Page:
Another thing that may need to be relooked is the usage of diamond crossings at non-terminal stations. With the use of a single bore tunnel this may be a moot point, but under current practices, in order to provide similar operational benefits, it would be necessary to provide dual crossovers (like the one to be replaced at Pasir Ris), which means a larger cut and cover worksite. This may place engineers in a tough spot — eat more land, or reduce the use of the crossover? In any case, it would then be important to again, make better use of space at platform level. Placing crossovers near to the platform also allows better headways to be run, should there be such a serious incident that requires short trips to be performed to maintain service on the rest of the line.

Take, for example, the previous failure at Bukit Panjang station requiring all DTL service for the day to operate on a single track. Had this happened anywhere else with only a single crossover, the service would have fared far worse; and placing the crossovers so far from the platform at Bukit Panjang tied their hands with the amount of trains they can run.

Additionally, unlike CCL4/5, extended exits can now be easily built by more productive methods such as the rectangular TBM. This allows the service areas of each station to be expanded, allowing a single station to serve more places. The price tag may also be reduced as deep cut and cover excavation can be avoided, with a TBM-bored tunnel below a mined underpass like what’s done at Havelock station.

Bigger portions

One can also consider CCL 4/5 — generally similar materials, palette, and potentially layout too. Find a place to put the station core and the rest should be able to sort itself out. However, I’m not sure how well-placed CRL is to benefit from standard station design, though, given its lower station count and thus higher station spacing; and the many interchange stations that may need some form of special treatment. But it may be of use to the planners of the new “Seletar Line” or whatever they eventually call it. Especially in an environment of resource shortages and precast works being encouraged, where standardization may allow contractors to pool orders and reap economies of scale.

Another consideration may also be the size of the work packages, with each CCL4/5 work package consisting of a now-unheard of 4–5 stations per package. From the 2011 Budget, CCL4/5 was actually cheaper on a per km basis compared to the first three stages; while an argument can be made that stages 1 and 2 are more complex because of the CBD and the depot respectively, stage 3 was built on an individual basis and that still cost more.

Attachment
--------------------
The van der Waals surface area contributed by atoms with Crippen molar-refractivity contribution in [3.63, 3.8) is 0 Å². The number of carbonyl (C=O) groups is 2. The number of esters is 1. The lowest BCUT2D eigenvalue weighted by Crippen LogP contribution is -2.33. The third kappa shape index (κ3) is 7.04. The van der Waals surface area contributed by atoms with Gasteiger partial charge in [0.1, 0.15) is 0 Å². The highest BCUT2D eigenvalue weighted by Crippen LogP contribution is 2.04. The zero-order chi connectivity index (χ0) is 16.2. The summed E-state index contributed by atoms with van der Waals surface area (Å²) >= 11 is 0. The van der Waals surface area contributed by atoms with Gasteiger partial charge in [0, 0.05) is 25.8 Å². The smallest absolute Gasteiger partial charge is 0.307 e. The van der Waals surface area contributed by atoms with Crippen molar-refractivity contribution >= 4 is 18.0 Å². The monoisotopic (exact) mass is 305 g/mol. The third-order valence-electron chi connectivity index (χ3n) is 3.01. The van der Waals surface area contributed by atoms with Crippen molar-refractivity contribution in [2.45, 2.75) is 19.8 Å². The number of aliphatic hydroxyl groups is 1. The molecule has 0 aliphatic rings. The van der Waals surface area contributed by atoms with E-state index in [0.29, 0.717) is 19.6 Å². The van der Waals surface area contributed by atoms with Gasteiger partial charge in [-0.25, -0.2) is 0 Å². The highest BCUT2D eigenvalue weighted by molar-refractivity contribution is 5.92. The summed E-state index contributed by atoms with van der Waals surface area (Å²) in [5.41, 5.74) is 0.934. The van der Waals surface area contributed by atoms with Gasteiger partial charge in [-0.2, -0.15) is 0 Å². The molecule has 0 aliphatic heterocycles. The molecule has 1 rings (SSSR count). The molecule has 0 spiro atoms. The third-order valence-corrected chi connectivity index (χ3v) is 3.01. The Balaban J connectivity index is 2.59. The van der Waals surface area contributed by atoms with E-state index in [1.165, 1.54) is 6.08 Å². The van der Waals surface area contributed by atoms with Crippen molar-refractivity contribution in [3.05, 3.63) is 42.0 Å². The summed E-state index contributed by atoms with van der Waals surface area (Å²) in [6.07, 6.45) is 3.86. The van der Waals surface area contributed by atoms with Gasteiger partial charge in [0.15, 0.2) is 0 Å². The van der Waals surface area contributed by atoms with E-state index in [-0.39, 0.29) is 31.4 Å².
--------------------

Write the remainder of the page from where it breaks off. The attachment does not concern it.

From my point of view, apart from the largely standard station designs, large contracts such as C854, C855 and C856 might not only have allowed contractors to take advantage of economies of scale in terms of purchasing, but also retain the flexibility to redeploy manpower to locations where they are needed. Though this can also be seen with the Alpine bankruptcy, where the contractors nominated to replace Alpine were all from neighbouring contracts and able to quickly redeploy specialist manpower for mining and related works that had finished works on their stations.

On JRL, larger work packages might also have helped to drive an environment of innovation, whereby whatever investment made by individual contractors could have been paid off across a larger scope of work. However, it might have worked against the goal of getting more people into the market — lesser bidders for larger projects may still mean a cost increase as bidders feel more willing to charge more.

One thing is for sure though — doing something about the rising cost of rail projects has to become a priority if we are to make the most out of the funding made available through SINGA. More importantly, though, we also must ensure that increasing manpower costs don’t impact projects too much and basically drink up the whole S$90 billion, be it either through reducing manpower use in the first place, or by reducing costs elsewhere to provide such a cushion.